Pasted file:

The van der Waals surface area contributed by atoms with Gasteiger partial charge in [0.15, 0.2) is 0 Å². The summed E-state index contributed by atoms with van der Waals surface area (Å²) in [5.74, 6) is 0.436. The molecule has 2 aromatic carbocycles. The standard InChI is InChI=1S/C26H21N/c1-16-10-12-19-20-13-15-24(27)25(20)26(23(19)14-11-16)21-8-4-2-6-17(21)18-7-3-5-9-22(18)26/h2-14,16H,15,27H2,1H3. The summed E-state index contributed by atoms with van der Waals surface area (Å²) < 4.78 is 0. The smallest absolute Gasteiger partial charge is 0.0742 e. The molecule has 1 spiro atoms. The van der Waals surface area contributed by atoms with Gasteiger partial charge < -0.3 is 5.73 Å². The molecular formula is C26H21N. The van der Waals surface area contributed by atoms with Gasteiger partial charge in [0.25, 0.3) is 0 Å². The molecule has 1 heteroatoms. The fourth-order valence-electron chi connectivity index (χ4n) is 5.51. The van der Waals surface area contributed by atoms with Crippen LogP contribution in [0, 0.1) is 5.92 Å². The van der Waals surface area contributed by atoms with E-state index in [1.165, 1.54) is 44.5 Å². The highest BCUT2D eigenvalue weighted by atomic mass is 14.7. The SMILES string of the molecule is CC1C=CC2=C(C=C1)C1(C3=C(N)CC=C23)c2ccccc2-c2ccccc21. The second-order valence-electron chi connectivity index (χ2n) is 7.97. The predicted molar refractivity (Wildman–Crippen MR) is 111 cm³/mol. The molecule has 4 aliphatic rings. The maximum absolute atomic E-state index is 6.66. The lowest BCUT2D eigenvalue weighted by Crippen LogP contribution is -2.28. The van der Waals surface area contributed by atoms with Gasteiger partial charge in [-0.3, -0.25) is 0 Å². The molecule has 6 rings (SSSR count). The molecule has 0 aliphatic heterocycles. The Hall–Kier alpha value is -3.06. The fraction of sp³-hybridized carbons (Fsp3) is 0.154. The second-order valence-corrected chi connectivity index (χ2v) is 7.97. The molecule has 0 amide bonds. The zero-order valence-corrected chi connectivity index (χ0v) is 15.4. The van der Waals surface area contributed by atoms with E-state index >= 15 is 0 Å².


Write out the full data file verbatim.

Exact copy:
The van der Waals surface area contributed by atoms with Gasteiger partial charge in [0.15, 0.2) is 0 Å². The summed E-state index contributed by atoms with van der Waals surface area (Å²) in [5.74, 6) is 0.436. The molecule has 2 aromatic carbocycles. The standard InChI is InChI=1S/C26H21N/c1-16-10-12-19-20-13-15-24(27)25(20)26(23(19)14-11-16)21-8-4-2-6-17(21)18-7-3-5-9-22(18)26/h2-14,16H,15,27H2,1H3. The summed E-state index contributed by atoms with van der Waals surface area (Å²) < 4.78 is 0. The smallest absolute Gasteiger partial charge is 0.0742 e. The molecule has 1 spiro atoms. The van der Waals surface area contributed by atoms with Gasteiger partial charge < -0.3 is 5.73 Å². The molecular formula is C26H21N. The van der Waals surface area contributed by atoms with Gasteiger partial charge in [0.25, 0.3) is 0 Å². The molecule has 1 heteroatoms. The fourth-order valence-electron chi connectivity index (χ4n) is 5.51. The van der Waals surface area contributed by atoms with Crippen LogP contribution in [0, 0.1) is 5.92 Å². The van der Waals surface area contributed by atoms with E-state index in [1.165, 1.54) is 44.5 Å². The highest BCUT2D eigenvalue weighted by atomic mass is 14.7. The SMILES string of the molecule is CC1C=CC2=C(C=C1)C1(C3=C(N)CC=C23)c2ccccc2-c2ccccc21. The second-order valence-electron chi connectivity index (χ2n) is 7.97. The predicted molar refractivity (Wildman–Crippen MR) is 111 cm³/mol. The molecule has 4 aliphatic rings. The maximum absolute atomic E-state index is 6.66. The lowest BCUT2D eigenvalue weighted by Crippen LogP contribution is -2.28. The van der Waals surface area contributed by atoms with Gasteiger partial charge in [-0.3, -0.25) is 0 Å². The molecule has 6 rings (SSSR count). The molecule has 0 aliphatic heterocycles. The Hall–Kier alpha value is -3.06. The fraction of sp³-hybridized carbons (Fsp3) is 0.154. The second-order valence-corrected chi connectivity index (χ2v) is 7.97. The molecule has 0 amide bonds. The zero-order valence-corrected chi connectivity index (χ0v) is 15.4. The van der Waals surface area contributed by atoms with E-state index >= 15 is 0 Å².